Beasts Of The Southern Wild

This small film is saying big things. With awards from Sundance to Cannes already cluttering its metaphorical mantelpiece, Beasts Of The Southern Wild has already provoked shivers of excitement on the festival circuit.

This spellbinding film tells the story of the young and defiant Hushpuppy (Quvenzhané Wallis) and her woozy father (Dwight Henry), who is in dwindling health. The strength of their relationship wavers as their post-apocalyptic world caves in around them and their immediate digs, called The Bathtub, become weathered by the decay of their environment. They’re under threat from prehistoric animals that, terrifyingly, have thawed from the ice age thanks to a few too many people leaving the lights on.

This beautiful film manages to present an apocalypse by gently highlighting the fragility of Earth while celebrating the strength and perseverance of mankind.

Hushpuppy must rise above her young age and weeny size and face up to the forces of nature, as her deadbeat dad accelerates her coming of age with some titanic-sized tough love… and some spontaneous drinking games.

Aside from the postcard-worthy scenes of a drowned but defiant water-logged community, it’s the casting that will weld this film to your memory. The performances are impeccable and you’ll appreciate then even more with the knowledge that finding the right cast took over a year of combing through the aptly-chosen location of St Louisiana, New Orleans, where locals were invited to audition by advertising in barbershops to bakeries (where Dwight Henry’s character waseventually found).
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Only the fairytale search for the owner of a certain glass slipper could be more epic than the quest to find a perfect Hushpuppy; the casting teams went as far as knocking on doors to find the appropriate little girl (bet the runners loved that job). They needed a child with heart, hope and ferocity who was able to act with her eyes and cement bums on seats for the full 92 minutes. No wonder it took four thousand auditionees (yes really) to unearth the precious Quvenzhané Wallis, who couldn’t be more perfect for the role if she had dropped from the sky and had a halo.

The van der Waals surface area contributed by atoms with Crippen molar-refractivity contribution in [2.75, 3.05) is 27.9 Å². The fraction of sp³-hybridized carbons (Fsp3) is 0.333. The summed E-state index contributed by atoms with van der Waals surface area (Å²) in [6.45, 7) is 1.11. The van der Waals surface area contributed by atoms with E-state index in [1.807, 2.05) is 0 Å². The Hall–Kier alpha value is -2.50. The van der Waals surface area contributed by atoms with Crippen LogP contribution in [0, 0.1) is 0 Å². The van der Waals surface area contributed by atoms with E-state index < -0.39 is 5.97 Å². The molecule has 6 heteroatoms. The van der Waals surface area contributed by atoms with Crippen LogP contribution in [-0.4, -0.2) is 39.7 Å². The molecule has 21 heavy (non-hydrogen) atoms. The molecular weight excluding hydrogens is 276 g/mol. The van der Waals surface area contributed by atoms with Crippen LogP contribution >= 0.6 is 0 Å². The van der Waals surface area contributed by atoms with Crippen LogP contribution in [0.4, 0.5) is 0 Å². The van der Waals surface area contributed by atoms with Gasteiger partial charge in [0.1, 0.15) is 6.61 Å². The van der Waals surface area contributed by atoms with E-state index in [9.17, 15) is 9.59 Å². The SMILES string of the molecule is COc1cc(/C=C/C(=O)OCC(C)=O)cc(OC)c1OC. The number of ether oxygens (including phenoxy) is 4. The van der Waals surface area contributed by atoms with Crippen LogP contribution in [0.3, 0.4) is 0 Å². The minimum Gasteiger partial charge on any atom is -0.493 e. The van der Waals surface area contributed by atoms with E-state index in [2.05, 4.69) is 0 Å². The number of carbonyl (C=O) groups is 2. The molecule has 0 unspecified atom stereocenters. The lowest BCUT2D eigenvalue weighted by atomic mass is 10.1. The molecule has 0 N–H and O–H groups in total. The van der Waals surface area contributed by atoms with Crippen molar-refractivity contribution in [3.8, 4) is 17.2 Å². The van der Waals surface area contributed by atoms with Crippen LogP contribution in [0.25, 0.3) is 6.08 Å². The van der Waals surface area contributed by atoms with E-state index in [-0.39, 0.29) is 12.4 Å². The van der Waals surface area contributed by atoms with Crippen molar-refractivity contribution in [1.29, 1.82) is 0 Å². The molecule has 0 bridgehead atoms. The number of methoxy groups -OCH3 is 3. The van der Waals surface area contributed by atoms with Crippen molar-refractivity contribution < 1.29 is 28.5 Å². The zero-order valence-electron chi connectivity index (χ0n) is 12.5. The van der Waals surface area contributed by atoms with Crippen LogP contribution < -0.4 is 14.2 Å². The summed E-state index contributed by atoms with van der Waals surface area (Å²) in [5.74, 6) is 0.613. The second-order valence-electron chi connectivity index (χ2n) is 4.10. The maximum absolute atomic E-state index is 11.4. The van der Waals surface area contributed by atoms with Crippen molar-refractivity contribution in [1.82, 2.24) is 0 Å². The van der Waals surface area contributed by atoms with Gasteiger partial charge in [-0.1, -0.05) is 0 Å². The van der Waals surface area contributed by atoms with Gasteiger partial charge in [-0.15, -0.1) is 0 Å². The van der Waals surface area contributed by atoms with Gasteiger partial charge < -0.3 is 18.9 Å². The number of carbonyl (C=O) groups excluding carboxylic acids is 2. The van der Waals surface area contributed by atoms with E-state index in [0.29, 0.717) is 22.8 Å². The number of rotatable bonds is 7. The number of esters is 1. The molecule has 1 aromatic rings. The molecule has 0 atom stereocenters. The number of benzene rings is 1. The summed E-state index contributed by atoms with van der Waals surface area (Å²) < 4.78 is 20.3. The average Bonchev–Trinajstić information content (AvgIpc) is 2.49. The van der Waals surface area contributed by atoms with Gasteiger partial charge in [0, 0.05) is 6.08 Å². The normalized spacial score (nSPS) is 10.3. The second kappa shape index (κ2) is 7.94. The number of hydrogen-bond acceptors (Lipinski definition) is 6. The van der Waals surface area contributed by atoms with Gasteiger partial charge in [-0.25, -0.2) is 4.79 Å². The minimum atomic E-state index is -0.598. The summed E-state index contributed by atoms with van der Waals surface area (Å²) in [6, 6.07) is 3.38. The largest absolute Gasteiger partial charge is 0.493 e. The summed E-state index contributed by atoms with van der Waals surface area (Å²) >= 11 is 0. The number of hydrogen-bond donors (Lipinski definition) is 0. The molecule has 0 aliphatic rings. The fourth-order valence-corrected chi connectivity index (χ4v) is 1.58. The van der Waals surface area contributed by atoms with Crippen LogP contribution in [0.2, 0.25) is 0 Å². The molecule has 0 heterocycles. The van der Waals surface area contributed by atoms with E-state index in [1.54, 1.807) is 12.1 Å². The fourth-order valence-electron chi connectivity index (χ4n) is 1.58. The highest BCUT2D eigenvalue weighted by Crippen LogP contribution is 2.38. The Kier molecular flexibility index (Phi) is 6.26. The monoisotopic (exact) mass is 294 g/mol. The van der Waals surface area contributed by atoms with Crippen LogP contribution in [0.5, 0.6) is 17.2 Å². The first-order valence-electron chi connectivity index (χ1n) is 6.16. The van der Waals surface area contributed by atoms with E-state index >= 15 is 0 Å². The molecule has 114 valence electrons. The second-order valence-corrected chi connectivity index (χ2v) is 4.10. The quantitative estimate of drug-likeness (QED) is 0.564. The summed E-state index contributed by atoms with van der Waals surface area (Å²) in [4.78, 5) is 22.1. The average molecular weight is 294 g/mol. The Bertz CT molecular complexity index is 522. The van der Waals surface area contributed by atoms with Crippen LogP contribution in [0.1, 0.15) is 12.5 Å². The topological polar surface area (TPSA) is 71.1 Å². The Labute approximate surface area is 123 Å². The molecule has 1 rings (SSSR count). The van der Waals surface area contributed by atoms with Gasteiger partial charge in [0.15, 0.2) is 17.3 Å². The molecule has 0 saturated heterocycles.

This beautiful film manages to present an apocalypse by gently highlighting the fragility of Earth while celebrating the strength and perseverance of mankind.

The film is almost mis-sold by its promotional paraphernalia. There aren’t as many fireworks, fairies and snarly beasts as you may be led to believe, and although it seems to present a set menu of fantastical magic, the story has real-life morals at its core. That’s not to say it’s a snotty dig at those who don’t put their bottles in the right recycling bin or a jab in the ribs at the careless men in suits. Director Benh Zeitln explains: We’re not raising awareness of suffering, or any of that. The real question to me, is how do you find the strength to stand by and watch the place that made you die, while maintaining the hope and the joy and the celebratory spirit that defined it?”

It’s no wonder, then, that New Orleans, rich in resilience and community spirit, was carefully chosen. “It’s home to the most tenacious people in America – an endangered species,”says Zeitlin.

This beautiful film manages to present an apocalypse by gently highlighting the fragility of Earth while celebrating the strength and perseverance of mankind. All this, and there’s not a robot or flesh-eating zombie in sight. Just the odd auroch.

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